This month the Office of the Inspector General (OIG) of the Department of Justice has released a report on their recent audit of the FBI’s “Terrorist Watchlist Nomination Practices”.
The OIG report contains far more detail than has previously been made public about how and by whom (although very little about why) the government’s watchlists are compiled. It’s must reading for anyone interested in how the US government is deciding who to allow, and who not to allow, to travel or to engage in other activities for which these watchlists are used as blacklists.
As we discuss in our FAQ about Secure Flight, these watchlists serve as the primary determinant of who the DHS (both the CBP for international flights and the TSA for domestic flights, although eventually the TSA under Secure Flight for both) gives permission to fly.
Unfortunately, because it is confined to the “nomination” component of the system, the OIG report fails to address the more fundamental problems with the watchlist system — problems that cannot be resolved by the sort of tinkering with the watchlisting process that is suggested by the OIG’s recommendations. A much more fundamental change is required in how the watchlists and their use are conceptualized.
The declared intention of the watchlist system is to “keep bad people off airplanes”, that is, to exercise government authority to issue prohibitory orders, directed against specific individuals, to prevent them from doing things that they would otherwise have a right to do.
Nowhere in the OIG’s report, however, is watchlisting ever interpreted, analyzed, or tested against the standards applicable to a decision-making process for the issuance of such prohibitory administrative orders.
That’s typical of how the government has executed former Secretary of Homeland Security Chertoff’s stated goal of avoiding judicial review of no-fly decisions:
One agency, such as the FBI, “nominates” someone to be “placed on a watchlist”. That’s just a nomination, not a decision, and at most is directed toward putting a name on a list — a purely internal government function — not imposing any sanctions that would be subject to due process. Other departments of the or under the direction of the FBI, the National Counterterrorism Center and the Terrorist Screening Center, enter the nominated names into watchlists. They aren’t really responsible for any decision, of course, since they rely on the “derogatory” information provided by the nominating agency. Finally, the CBP, TSA, and other departments and agencies order airlines and other private companies, including common carriers, to deny services to people on those watchlists. But they aren’t making any decisions about who can fly, they say — they are merely enforcing a list that someone else has created.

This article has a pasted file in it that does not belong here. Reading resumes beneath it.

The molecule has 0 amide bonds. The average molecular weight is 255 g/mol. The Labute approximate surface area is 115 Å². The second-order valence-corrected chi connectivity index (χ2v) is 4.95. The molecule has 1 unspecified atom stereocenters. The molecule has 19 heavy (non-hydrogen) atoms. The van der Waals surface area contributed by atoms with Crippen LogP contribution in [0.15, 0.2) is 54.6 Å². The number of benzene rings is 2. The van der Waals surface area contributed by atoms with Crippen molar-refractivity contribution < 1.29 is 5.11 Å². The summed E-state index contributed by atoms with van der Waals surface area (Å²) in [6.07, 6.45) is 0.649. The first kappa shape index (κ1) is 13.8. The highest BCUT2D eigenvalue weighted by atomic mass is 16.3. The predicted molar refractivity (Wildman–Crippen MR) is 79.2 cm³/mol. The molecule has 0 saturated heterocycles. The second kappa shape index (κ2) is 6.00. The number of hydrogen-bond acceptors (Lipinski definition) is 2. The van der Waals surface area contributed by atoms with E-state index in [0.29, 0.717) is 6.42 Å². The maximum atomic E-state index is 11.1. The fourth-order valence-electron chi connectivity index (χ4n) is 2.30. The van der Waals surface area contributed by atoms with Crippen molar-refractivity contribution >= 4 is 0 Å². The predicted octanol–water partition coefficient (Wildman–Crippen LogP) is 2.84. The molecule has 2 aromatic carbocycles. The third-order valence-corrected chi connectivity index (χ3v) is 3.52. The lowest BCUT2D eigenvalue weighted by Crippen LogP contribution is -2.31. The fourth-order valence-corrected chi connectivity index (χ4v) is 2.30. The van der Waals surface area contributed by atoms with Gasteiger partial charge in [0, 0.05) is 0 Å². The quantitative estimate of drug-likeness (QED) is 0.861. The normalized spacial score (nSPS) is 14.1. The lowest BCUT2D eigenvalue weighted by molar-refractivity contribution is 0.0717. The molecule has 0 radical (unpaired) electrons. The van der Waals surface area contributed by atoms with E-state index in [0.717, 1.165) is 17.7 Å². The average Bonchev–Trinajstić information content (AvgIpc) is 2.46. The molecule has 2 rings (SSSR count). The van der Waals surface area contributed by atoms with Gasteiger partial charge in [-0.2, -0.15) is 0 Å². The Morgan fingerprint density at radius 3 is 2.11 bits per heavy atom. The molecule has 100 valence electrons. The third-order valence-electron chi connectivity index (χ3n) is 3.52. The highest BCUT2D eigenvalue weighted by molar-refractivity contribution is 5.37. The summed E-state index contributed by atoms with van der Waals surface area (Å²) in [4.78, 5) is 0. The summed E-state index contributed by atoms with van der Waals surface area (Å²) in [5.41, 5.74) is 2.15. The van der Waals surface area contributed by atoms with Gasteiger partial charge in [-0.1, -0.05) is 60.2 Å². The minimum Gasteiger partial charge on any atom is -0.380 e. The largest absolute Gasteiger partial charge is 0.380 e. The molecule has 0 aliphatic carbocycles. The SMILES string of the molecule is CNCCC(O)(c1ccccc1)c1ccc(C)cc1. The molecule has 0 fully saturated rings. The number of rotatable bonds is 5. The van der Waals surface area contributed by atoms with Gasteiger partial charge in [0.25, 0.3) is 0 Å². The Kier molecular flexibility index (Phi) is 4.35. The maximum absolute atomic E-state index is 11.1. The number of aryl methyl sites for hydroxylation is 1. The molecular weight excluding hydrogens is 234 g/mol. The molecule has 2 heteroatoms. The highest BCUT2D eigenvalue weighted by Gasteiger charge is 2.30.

The end result is that, as intended, it’s impossible to hold any specific agency or department responsible for the administrative decision to impose sanctions against a particular individual. And that, in turn, makes it impossible to obtain due process or judicial review.
The fundamental problems with this system, as with the extrajudicial detention of “enemy combatants” at Guantánamo in lieu of criminal prosecution, or extrajudicial “extraordinary rendition” in lieu of deportation, are (1) the executive presumption of administrative power to impose sanctions without due process or judicial review, (2) The failure even to consider resorting to existing methods of law enforcement, and (3) the failure of the courts to question that presumption and to apply to these extrajudicial sanctions the norms applicable to decision-making about the imposition of government sanctions against individuals.
Just as the solution to the problem of extrajudicial detention at Guantánamo is not further tinkering with the extrajudicial “military tribunal” kangaroo courts, so the solution to the problem of the “no-fly” list is not further tinkering with the extrajudicial “nomination” process, or the creation of a new extrajudicial (internal and secret) “redress” system, but recognition that the imposition of sanctions is a judicial function, and that the only lawful basis for preventing people from exercising rights, such as travel by common carrier, is — surprise — a judicial order.
We can find no evidence that any Federal law enforcement or counterterrorism agency, including the DHS or FBI, has ever made any attempt to utilize the existing legal procedures which would permit them to seek such judicial orders restricting the travel of people against whom there is sufficient evidence to justify such restrictions.
That’s our answer to the question, “What would you do about the watchlists?” We wouldn’t have the present problems with the watchlists if those watchlists were lists of people subject to court borders (warrants, injunctions, or restraining orders) restricting their liberty to travel.
Just as it’s time to bring Guantánamo within the purview of the rule of law, by bringing the prisoners before the courts or releasing them, so it’s time to bring no-fly orders within the rule of law, by petitioning courts to issue no-fly orders and removing any names not subject to such court orders from those lists. There’s no need to reinvent the wheel of due process and judicial review. Courts already have all of the necessary procedures in place to a value and act on motions for restrictive orders.